HS: Oh, I like that answer and it opens! [gesturing to his heart] You have, of course, referred to Shin Buddhism, and Shinran, the founder of Shin, and his teacher, Honen. They noticed that the Zen Buddhism of their time—twelfth- and thirteenth-century Japan—was only serving the elite and those who could read. Honen saw that most people were very poor and worked from dawn to dark, and they didn’t have time to meditate. When they got home, they had a bowl of gruel, flopped down on the futon, and went to sleep immediately. They had fallen into a state of despair: “There is no hope for us; we are indentured to interminable reincarnation into this very, very hard life.” So Honen offered them a strand of Buddhism known as the Pure Land.
You know the story better than I do, Heng Sure. Many, many kalpas ago there was a man who through innumerable virtuous lives had brought himself to the brink of nirvana. But instead of passing over in the next life into nirvana, he deliberately came back to help the people. He had built up such a great ocean of merit that simply by imploring the Dharmakaya [“Truth body”], people could tap into his ocean of merit and be wafted into the western paradise, the equivalent of heaven in the West. This is the heart of Pure Land Buddhism.
So Honen brought hope to the people who did not have it, and Shinran picked up on that and worked himself to the point of exhaustion, day and night, spreading hope to these poor people. But this strand of Buddhism is not going to move into America until we come to a solid recognition of the First Noble Truth, that life is suffering.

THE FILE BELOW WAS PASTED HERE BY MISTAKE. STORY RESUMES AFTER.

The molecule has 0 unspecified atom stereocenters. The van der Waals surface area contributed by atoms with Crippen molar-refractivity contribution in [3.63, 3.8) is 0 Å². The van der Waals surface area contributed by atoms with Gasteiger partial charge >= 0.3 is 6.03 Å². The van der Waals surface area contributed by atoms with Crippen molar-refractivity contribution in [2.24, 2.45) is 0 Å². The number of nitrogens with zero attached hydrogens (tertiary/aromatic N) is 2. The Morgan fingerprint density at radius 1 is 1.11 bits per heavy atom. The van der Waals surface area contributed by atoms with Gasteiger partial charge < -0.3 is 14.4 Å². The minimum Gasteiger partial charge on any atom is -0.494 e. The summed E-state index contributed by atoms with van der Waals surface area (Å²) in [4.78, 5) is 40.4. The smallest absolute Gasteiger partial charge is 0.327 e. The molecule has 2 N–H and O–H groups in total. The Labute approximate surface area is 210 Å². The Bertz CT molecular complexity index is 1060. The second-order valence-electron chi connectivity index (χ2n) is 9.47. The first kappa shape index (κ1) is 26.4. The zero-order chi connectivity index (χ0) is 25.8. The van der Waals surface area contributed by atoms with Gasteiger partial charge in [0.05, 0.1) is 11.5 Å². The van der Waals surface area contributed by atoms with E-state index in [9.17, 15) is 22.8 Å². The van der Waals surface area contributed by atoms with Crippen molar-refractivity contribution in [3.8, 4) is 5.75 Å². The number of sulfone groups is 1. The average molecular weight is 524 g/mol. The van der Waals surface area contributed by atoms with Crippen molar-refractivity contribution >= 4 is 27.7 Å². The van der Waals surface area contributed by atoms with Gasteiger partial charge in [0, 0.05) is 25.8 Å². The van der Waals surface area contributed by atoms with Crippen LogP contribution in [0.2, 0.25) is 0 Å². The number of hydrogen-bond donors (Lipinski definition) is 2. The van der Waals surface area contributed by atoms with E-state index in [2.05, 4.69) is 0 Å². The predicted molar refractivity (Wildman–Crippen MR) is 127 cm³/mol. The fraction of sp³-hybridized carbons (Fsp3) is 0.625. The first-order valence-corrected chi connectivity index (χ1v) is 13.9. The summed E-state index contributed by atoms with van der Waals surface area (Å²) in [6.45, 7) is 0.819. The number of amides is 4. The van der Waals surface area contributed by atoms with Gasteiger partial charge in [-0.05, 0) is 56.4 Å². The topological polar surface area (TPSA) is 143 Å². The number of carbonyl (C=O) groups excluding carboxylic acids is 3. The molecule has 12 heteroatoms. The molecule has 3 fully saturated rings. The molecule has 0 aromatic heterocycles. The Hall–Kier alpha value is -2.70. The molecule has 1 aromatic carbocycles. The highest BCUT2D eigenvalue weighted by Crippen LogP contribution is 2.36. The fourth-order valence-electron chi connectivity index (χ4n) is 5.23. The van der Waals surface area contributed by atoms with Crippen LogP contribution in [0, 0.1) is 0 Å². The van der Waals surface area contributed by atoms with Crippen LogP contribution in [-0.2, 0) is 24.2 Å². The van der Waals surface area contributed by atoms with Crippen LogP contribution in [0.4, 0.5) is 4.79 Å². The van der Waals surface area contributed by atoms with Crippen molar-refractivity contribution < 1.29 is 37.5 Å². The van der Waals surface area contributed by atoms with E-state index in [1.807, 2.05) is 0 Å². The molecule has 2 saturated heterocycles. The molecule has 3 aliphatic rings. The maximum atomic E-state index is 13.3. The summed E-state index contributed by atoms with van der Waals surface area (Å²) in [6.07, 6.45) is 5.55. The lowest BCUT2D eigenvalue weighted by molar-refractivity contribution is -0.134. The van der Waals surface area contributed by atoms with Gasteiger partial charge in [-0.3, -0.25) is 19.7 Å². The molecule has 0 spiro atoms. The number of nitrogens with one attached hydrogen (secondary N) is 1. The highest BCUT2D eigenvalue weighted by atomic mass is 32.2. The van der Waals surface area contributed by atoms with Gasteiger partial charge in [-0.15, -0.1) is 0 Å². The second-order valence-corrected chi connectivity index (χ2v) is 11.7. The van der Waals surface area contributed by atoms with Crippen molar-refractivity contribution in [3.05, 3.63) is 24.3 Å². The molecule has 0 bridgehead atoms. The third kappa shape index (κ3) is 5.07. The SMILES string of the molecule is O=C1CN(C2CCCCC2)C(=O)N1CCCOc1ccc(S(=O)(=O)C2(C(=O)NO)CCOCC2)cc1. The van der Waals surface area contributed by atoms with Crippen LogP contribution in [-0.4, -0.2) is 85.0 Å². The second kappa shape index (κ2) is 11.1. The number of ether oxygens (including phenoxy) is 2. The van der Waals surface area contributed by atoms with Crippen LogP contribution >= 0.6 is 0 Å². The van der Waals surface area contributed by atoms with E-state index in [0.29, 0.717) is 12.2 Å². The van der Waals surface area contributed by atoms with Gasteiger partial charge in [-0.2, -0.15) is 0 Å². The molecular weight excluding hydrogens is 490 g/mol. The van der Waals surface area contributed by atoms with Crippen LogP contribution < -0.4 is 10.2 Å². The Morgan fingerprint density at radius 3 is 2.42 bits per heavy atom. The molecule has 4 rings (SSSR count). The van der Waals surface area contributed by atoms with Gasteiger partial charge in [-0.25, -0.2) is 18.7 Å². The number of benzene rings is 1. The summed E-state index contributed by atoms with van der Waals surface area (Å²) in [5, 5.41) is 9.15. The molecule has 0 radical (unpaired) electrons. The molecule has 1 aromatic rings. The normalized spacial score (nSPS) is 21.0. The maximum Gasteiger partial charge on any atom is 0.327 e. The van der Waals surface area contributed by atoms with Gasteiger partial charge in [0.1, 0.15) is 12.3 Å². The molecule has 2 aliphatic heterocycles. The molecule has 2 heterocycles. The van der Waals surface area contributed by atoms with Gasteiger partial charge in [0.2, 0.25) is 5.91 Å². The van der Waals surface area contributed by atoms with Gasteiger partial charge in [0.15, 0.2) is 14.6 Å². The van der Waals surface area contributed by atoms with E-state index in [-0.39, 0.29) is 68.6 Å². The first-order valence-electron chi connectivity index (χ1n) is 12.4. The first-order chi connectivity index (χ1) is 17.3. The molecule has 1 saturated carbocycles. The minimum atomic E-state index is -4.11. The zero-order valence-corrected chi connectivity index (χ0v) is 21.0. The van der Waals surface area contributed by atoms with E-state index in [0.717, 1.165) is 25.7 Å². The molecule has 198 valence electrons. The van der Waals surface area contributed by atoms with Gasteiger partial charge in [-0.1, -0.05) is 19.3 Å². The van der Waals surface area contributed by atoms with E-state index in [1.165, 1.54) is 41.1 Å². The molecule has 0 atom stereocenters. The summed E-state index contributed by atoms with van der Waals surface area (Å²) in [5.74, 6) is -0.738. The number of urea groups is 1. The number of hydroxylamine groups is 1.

RHS: Your answer reminds me of a question I have about reincarnation. When I gave a talk at the Graduate Theological Union, I mentioned that your film Requiem for a Faith was very important to me because it opened the possibility of samsara’s end. There was a line of candles, and the flame jumped from candle to candle, and then in one candle, it went “Puff!” The flame went out. I thought, “Aha! That’s my image of nirvana, the blowing out of the flame. No more incarnations.” Do you think Westerners are ready to understand or accept the doctrine of reincarnation?
HS: I do a lot of speaking around the country, and the question that gets asked most frequently is about reincarnation. I answer that it can be found in almost all religions, even in Christianity during its formative years. Christianity now officially rejects reincarnation, although there is currently a movement to bring it back into church doctrine. I’ve never taken a nose count, but I would say innumerable Christians already believe in it.